Deputy First Minister issues apology.
Survivors of abuse in care in Scotland will be eligible for financial redress, Deputy First Minister John Swinney has announced.
The Deputy First Minister confirmed the Scottish Government accepts the main recommendations put forward by the InterAction Action Plan Review Group and that, subject to Parliamentary approval, legislation for a financial redress scheme will be passed by the end of this parliamentary term.
He also confirmed that advance payments will be made as soon as possible to survivors who may not live long enough to apply to a statutory scheme, due to either ill-health or age.
The Deputy First Minister offered an unreserved and heartfelt apology on behalf of the Scottish Government to all those who were abused as children while in care.
Mr Swinney said:
"Today, on behalf of the Scottish Government, I offer an unreserved and heartfelt apology to everyone who suffered abuse in care in Scotland. We are deeply ashamed of what happened.
"We will progress, without delay, to detailed design of a redress scheme, ensuring we learn lessons from other countries. We will move to make advance payments as soon as we possibly can, and will do so with urgency.
"I am determined we will have a redress scheme in Scotland which treats survivors with sensitivity and respect. Their courage and determination to speak out for justice and to protect children today and in the future from experiencing the abuse that they suffered is inspiring."
The Deputy First Minister's statement and apology can be found here
Further details, including how much will be given to individuals, will be considered in the next stage as part of scheme design. Those survivors of in care abuse who took part in the national consultation on redress have identified issues that are important to them in relation to scheme design and these will be given full consideration in the next steps. It will be open to survivors of abuse in care. Further details will be considered in the next stage of scheme design.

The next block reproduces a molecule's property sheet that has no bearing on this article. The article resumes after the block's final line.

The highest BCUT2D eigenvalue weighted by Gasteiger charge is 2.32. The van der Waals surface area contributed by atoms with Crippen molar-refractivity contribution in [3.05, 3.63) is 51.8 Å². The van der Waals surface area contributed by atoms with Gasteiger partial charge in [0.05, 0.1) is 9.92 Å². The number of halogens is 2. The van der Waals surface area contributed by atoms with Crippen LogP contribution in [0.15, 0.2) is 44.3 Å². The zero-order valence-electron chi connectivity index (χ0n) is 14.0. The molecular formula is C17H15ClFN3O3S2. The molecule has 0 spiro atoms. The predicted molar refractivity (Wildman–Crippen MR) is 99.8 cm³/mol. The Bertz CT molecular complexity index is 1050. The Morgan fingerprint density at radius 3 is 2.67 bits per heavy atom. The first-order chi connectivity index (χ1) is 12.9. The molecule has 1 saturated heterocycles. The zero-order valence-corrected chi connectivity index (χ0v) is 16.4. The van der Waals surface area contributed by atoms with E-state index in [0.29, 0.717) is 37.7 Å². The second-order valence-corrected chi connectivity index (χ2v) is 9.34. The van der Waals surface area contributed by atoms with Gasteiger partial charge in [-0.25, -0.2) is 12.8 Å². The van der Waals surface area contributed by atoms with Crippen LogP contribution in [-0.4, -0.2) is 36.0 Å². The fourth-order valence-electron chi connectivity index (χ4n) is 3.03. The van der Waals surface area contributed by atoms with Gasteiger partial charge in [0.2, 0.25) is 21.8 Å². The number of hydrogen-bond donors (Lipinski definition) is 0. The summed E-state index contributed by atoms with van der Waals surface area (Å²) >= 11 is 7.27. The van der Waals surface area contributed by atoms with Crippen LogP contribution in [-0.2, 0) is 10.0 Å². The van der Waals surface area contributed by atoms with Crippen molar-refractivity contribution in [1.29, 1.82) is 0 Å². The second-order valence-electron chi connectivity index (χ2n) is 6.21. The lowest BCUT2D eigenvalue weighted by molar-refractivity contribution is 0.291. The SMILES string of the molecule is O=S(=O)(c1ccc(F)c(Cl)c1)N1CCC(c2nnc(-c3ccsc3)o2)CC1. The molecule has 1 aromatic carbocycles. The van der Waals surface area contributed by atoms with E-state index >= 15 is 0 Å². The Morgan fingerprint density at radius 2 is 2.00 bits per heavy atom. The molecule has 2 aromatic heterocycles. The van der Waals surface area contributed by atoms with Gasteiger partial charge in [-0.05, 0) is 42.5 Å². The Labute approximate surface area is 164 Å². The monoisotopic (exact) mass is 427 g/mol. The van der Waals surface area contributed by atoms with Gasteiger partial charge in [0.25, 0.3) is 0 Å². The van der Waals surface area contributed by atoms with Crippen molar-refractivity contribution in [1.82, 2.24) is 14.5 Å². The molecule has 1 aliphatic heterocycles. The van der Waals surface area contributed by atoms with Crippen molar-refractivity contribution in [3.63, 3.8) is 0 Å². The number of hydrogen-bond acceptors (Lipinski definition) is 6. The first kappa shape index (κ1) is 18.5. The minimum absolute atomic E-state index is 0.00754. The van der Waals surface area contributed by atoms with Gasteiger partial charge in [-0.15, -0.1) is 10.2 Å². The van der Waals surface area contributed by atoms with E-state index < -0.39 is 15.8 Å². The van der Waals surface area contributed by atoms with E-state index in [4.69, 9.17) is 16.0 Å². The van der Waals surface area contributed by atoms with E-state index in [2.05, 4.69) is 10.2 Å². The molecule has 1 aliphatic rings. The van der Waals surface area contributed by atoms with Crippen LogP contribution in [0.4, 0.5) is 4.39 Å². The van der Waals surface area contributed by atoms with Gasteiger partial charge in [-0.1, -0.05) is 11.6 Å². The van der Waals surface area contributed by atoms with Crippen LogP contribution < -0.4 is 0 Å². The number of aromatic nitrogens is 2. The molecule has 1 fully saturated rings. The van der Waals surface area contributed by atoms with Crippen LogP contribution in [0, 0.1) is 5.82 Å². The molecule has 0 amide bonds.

It will take time to design the detail of a redress scheme and it requires legislation which has to be passed first in the Scottish Parliament. It is important that we design a scheme that is sensitive and respectful to survivors and that we learn lessons from other countries that have already done so.
The Scottish Government will begin discussions with providers of care services to consider ways in which we can respect the recommendation of the Review Group that all those responsible should contribute to the redress scheme.
The Scottish Child Abuse Inquiry is looking at the nature and extent of that abuse and the failures which allowed it to happen. In due course, it will publish a report and recommendations.
The Deputy First Minister committed in November 2016 to consult on financial redress and pledged to consult people who were abused in care as children to consider the range of differing views on the subject. The consultation was for redress for survivors of in care abuse, and was taken forward by the InterAction Action Plan Review Group (the Review Group) in partnership with CELCIS. The consultation closed in November 2017. The Review Group is a national stakeholder group which includes representation from survivors, survivor group organisations, the Scottish Human Rights Commission, the Scottish Government and others.
The recommendations and accompanying reports from the Review Group can be found on CELCIS website
More information can be found on the Scottish Government website
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